The art and sophistication of Mughlai preparations have caught the fancy of food lovers throughout centuries. For India, the Mughal era officially began with Babur’s rule in 14th century A.D. The word “Mughal” means “Mongol” in Persian, and Babur adopted the term ‘Mughal’ to refer to his Mongol heritage. But it turns out that the ‘Mughlai’ culinary influence reached the Indian shores much before Babur step his foot in Delhi. For instance the Chicken Changezi, a popular chicken delicacy popular in the Northern part of the country, is said to have its link with the Mongolian ruler and invader Ghenghis Khan.
MasterChef India 2016 contestant Chef Sadaf Hussain says, “History of Chicken Changezi is very mixed and nobody really knows the reason why this dish is named so. It is believed that this dish is named after the formidable 13th century Mongolian warrior, Genghis Khan or as Indians would like to call him Changez Khan. He was very particular about his dish and the amount of spices that was used. One of his chef experimented with the chicken dish to suit his taste buds, which resulted in impressing the king. This dish was prepared in milk and cream which cut the spicy flavour of the food. Chicken Changezi is made with roasted chicken in tomato-based gravy and can be enjoyed in several culinary hotspots of Purani Dilli.
He adds,” However, the other side of the story makes the conjecture pretty doubtful. It says that Genghis Khan or (Changez Khan) never happened to visit Delhi; he did come pretty close though, making it as far as the Indus, but never really to the walled city. This dish uses a lot of Indian spices which was alien to the Mongol army and hence there might not be a direct connection to the King.”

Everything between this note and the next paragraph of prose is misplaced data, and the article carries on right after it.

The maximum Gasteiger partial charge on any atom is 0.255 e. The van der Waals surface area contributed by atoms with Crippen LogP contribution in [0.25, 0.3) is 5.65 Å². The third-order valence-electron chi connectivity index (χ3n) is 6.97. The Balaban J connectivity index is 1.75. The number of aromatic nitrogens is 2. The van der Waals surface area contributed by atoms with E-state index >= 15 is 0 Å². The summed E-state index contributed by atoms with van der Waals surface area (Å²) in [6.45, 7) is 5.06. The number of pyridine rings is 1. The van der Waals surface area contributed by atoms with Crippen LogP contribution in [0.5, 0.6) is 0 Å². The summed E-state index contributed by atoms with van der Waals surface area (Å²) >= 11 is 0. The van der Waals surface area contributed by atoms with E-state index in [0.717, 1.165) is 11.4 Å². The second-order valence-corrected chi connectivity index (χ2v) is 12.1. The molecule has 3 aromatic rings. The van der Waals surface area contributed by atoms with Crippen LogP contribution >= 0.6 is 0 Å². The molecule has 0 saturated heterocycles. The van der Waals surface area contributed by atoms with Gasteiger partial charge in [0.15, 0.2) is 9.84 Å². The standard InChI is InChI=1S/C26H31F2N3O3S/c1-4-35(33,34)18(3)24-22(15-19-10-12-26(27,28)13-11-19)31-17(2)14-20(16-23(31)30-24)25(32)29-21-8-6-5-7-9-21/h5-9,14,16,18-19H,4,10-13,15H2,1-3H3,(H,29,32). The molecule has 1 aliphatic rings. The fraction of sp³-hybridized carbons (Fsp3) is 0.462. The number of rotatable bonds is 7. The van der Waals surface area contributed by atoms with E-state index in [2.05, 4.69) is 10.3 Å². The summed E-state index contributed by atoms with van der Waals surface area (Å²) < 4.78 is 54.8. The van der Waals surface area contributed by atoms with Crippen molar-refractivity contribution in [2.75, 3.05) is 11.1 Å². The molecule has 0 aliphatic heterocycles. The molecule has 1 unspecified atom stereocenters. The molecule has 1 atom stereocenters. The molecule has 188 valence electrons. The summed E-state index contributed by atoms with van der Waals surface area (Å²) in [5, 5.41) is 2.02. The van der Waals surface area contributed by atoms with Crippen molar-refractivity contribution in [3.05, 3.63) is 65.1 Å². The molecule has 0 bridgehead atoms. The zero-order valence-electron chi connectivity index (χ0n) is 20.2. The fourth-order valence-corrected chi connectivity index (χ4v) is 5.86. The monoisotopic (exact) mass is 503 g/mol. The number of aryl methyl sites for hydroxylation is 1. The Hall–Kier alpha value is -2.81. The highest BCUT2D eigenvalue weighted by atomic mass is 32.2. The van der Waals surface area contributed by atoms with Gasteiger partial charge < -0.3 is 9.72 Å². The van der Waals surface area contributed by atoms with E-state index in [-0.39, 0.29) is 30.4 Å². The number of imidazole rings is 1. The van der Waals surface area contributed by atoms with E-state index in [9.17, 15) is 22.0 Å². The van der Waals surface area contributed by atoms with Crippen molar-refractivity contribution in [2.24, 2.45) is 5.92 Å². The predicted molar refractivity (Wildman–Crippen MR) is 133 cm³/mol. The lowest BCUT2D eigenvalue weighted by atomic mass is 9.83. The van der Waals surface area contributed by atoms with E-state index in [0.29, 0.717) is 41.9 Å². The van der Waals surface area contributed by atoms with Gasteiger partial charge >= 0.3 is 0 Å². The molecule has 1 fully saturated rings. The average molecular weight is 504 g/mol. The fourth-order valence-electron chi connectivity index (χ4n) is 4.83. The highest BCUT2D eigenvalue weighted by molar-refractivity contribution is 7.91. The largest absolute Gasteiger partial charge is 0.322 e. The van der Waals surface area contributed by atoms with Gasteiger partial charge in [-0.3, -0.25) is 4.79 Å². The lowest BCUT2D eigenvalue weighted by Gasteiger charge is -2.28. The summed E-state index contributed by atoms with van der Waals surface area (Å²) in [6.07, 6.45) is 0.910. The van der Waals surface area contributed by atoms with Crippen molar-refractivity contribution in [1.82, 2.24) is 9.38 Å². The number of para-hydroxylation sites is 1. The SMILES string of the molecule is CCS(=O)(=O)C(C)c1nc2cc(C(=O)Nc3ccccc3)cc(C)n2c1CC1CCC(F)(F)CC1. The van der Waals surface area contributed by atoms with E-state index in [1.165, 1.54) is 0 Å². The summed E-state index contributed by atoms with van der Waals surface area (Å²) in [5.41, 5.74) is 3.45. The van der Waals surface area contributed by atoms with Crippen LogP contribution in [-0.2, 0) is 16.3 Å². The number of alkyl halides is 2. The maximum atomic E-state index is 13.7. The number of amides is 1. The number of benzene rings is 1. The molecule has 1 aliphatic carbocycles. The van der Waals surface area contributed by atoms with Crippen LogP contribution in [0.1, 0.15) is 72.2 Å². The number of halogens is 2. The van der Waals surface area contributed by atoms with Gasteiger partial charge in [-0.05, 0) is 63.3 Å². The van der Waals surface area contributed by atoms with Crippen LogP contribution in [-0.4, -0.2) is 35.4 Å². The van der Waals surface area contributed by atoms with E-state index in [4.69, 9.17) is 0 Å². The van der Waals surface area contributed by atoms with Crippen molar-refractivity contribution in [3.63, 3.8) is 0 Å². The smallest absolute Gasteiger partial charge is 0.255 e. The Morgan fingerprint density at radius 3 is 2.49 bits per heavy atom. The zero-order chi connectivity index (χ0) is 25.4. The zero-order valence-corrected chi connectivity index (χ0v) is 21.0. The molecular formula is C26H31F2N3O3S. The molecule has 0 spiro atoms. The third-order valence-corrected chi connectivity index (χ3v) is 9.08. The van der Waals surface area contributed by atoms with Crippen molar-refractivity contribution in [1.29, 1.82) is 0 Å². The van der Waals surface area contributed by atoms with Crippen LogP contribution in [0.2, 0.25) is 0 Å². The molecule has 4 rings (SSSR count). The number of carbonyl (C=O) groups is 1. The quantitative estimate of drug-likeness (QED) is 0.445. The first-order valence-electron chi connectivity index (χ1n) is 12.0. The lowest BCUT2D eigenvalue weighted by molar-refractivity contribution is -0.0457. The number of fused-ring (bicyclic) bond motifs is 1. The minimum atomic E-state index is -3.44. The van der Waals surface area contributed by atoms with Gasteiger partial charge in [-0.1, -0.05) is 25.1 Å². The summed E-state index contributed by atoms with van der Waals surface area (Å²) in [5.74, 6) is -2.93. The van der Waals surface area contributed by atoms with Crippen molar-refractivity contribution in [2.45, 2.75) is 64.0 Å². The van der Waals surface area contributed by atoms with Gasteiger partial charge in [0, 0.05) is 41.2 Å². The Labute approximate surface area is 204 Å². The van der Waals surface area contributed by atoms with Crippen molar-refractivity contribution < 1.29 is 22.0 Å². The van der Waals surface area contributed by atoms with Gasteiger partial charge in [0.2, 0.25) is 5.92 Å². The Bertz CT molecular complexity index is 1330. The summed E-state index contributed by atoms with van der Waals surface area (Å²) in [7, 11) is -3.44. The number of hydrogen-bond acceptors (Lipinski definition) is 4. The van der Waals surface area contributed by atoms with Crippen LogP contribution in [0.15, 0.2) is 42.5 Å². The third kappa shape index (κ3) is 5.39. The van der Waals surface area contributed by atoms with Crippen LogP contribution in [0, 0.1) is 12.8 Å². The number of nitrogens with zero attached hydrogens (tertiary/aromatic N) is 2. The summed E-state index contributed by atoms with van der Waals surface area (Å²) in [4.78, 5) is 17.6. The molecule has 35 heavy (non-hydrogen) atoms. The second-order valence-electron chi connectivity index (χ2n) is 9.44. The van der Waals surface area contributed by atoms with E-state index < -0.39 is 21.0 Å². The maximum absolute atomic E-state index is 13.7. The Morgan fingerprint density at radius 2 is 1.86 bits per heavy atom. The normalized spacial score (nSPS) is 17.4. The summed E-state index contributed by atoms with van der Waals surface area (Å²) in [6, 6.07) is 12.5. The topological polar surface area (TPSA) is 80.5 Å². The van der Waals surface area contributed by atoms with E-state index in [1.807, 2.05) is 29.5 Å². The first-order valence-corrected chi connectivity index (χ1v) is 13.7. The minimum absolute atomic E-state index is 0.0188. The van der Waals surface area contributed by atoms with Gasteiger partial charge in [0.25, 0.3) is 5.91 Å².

It is said that the Mongols kept threatening to invade Delhi, going even as far to sack Lahore, but the wise administration and politics of the Delhi sultanate kept them from ruining Delhi. This constant point of contact led many Mongol residents to take shelter in the suburb outside the city walls, which was known to be called ‘Mughalpura’, (somewhere near Paharganj today). Mughalpura may not have survived the tides of time, but their culinary practices stayed. Chicken Changezi is often dubbed as a brainchild of those marvellous cooking techniques. Interestingly, ‘Changezi’ is a popular surname across Pakistan and Afghanistan; people with this family name claim descent from the Mongolian ruler Changez Khan.
The subtle gravy made with a handful of Indian spices stood its own among the host of spicy Mughlai gravies that followed. In the streets of Old Delhi, Chicken Changezi makes for one of the most popular Iftar dishes during Ramzan.
Chef Sadaf says, “The best place I have ever visited to enjoy the delicacy has to be Al-Jawahar in Old Delhi or Changezi Chicken in Daryaganj. Chicken Changezi primarily comprises rich gravy made of milk and cream with ginger garlic paste, tomato paste, coriander powder, chilli powder and garam masala. Chicken is first roasted and later cooked with gravy to give it the perfect taste.”
Chicken Changezi is best enjoyed with Roomali Roti or Naan, however, teaming it with rice is also not a bad option. Have you had the lip-smacking curry yet? Do share with us the experience.